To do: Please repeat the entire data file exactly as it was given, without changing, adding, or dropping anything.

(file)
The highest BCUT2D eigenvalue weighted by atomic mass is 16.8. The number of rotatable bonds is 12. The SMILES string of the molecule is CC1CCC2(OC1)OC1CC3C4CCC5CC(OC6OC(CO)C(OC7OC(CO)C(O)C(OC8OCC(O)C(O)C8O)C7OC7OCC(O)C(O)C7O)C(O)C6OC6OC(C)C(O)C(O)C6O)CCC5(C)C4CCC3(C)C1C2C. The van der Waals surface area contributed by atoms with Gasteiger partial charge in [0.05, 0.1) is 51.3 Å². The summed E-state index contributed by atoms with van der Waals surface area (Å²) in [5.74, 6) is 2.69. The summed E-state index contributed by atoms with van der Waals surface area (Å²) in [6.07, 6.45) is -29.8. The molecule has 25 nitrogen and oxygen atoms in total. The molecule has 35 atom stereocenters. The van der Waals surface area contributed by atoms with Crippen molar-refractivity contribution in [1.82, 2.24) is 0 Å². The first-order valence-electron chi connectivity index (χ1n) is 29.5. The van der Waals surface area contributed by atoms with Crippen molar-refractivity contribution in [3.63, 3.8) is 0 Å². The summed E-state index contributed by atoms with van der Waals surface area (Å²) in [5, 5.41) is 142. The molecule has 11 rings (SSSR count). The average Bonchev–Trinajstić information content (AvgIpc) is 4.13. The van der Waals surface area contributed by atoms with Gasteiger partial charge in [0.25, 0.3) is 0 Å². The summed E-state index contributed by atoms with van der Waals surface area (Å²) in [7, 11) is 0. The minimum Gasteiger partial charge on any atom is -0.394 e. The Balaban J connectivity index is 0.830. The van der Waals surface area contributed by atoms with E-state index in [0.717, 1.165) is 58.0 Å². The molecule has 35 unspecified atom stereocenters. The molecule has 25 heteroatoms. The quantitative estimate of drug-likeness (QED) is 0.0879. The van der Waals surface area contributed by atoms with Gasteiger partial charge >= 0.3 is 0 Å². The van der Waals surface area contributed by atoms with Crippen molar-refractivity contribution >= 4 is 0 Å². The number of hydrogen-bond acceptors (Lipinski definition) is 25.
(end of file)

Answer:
The highest BCUT2D eigenvalue weighted by atomic mass is 16.8. The number of rotatable bonds is 12. The SMILES string of the molecule is CC1CCC2(OC1)OC1CC3C4CCC5CC(OC6OC(CO)C(OC7OC(CO)C(O)C(OC8OCC(O)C(O)C8O)C7OC7OCC(O)C(O)C7O)C(O)C6OC6OC(C)C(O)C(O)C6O)CCC5(C)C4CCC3(C)C1C2C. The van der Waals surface area contributed by atoms with Gasteiger partial charge in [0.05, 0.1) is 51.3 Å². The summed E-state index contributed by atoms with van der Waals surface area (Å²) in [5.74, 6) is 2.69. The summed E-state index contributed by atoms with van der Waals surface area (Å²) in [6.07, 6.45) is -29.8. The molecule has 25 nitrogen and oxygen atoms in total. The molecule has 35 atom stereocenters. The van der Waals surface area contributed by atoms with Crippen molar-refractivity contribution in [1.82, 2.24) is 0 Å². The first-order valence-electron chi connectivity index (χ1n) is 29.5. The van der Waals surface area contributed by atoms with Crippen molar-refractivity contribution in [3.63, 3.8) is 0 Å². The summed E-state index contributed by atoms with van der Waals surface area (Å²) in [5, 5.41) is 142. The molecule has 11 rings (SSSR count). The average Bonchev–Trinajstić information content (AvgIpc) is 4.13. The van der Waals surface area contributed by atoms with Gasteiger partial charge in [0.25, 0.3) is 0 Å². The summed E-state index contributed by atoms with van der Waals surface area (Å²) in [7, 11) is 0. The minimum Gasteiger partial charge on any atom is -0.394 e. The Balaban J connectivity index is 0.830. The van der Waals surface area contributed by atoms with E-state index in [0.717, 1.165) is 58.0 Å². The molecule has 35 unspecified atom stereocenters. The molecule has 25 heteroatoms. The quantitative estimate of drug-likeness (QED) is 0.0879. The van der Waals surface area contributed by atoms with Gasteiger partial charge >= 0.3 is 0 Å². The van der Waals surface area contributed by atoms with Crippen molar-refractivity contribution >= 4 is 0 Å². The number of hydrogen-bond acceptors (Lipinski definition) is 25.